There’s not a lot of vampire folklore that comes out of South America. But speak about Asemas in the Republic of Suriname, and you’re sure to get a somewhat volatile reaction. Suriname is a country in South America that’s located just above Brazil, and lies on the coast of the Atlantic Ocean. It’s also here that you can find stories of the Asema, a vampire that not only drains blood, but sheds it’s skin and transforms into a blue ball of light too. Definitely not your typical vampire.
According to the folklore, Asemas walked around during the day pretending to be regular human beings. But when night fell, the Asema would then take off it’s skin and turn into a large ball of blue light. It would then fly through the air and into the homes of people who’s blood it wished to drink. The Asema wouldn’t always drain a person until they died, but if they found the blood to be especially tasty, the person didn’t have much of a chance of living afterwards. Afterwards, it would return to it’s human skin and begin the cycle all over again the next day.
The tale of the asema goes that they can be warded off by following a few of the most common vampire repellants. The most common way to keep an asema from entering your home while you slept was to keep garlic at the door and around the house. People would also sometimes try to take a mixture of different herbs in the hopes that this would make their blood taste bitter and therefore, the asema would have no interest in feasting on them. And we’ve all heard about scattering seeds outside of the door to keep anal-retentive vampires busy while they picked them all up. With the tale of the asema, one can also do this to keep the asemas at bay but this folklore steps it up a notch. With the asema, if you mixed in some nails of an owl with the seeds, the asema would have to drop all of the seeds and start all over again should they accidentally pick up a nail instead of a seed.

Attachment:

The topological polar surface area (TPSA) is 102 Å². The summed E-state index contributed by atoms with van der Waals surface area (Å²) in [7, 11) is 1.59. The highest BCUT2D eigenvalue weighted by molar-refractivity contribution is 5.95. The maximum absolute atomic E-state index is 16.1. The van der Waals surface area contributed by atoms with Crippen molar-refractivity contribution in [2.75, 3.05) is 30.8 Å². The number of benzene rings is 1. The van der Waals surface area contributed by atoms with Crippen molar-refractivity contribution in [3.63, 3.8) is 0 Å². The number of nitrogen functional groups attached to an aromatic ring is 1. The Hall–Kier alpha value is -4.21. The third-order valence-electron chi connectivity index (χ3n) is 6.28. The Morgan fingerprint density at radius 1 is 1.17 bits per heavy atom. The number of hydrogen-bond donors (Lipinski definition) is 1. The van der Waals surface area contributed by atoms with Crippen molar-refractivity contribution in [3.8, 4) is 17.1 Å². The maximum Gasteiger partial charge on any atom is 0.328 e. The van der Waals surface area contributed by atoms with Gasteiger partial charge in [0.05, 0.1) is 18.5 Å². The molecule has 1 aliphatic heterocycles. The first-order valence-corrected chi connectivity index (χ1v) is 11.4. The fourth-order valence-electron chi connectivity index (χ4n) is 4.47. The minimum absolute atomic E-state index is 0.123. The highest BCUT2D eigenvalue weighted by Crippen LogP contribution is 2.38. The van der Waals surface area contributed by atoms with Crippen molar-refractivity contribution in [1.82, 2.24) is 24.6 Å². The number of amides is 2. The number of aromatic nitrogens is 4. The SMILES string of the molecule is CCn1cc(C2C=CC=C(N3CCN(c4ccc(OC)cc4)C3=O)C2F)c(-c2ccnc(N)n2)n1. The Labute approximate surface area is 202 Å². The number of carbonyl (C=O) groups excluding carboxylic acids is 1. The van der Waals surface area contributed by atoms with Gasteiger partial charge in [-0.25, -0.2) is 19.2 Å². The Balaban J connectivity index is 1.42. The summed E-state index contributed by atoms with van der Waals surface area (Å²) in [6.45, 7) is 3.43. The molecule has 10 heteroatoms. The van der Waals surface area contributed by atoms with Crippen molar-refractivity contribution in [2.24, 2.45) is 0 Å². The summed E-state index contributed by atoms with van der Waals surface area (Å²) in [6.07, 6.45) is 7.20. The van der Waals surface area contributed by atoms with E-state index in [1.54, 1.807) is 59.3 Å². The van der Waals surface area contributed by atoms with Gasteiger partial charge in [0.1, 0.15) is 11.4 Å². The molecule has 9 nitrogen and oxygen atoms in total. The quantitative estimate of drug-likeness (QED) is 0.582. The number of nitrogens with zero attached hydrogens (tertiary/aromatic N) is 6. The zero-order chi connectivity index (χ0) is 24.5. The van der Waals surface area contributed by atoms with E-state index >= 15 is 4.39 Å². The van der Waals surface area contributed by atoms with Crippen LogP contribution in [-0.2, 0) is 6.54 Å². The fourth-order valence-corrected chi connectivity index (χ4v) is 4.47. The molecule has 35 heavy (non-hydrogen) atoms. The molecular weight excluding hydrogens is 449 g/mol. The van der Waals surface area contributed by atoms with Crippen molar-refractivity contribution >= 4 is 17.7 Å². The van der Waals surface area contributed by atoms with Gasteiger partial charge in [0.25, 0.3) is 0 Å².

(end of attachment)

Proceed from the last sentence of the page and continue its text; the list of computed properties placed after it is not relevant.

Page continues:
Were asemas able to be stopped permanently? Apparently, they could. Should someone be suspected of being an asema, they would be caught and placed in an area where they could be watched. Authorities would keep watch over the asema until they took off their skin, when they could then be fully identified. The skin would then be given a heavy dose of salt and pepper, but this wasn’t because those watching it wanted a tasty treat. This was done so that the skin would shrink and the asema would no longer be able to get back into it. But just how did they stop that big blue ball of light from attacking them and drinking their blood? Hmm…wearing garlic around their necks perhaps?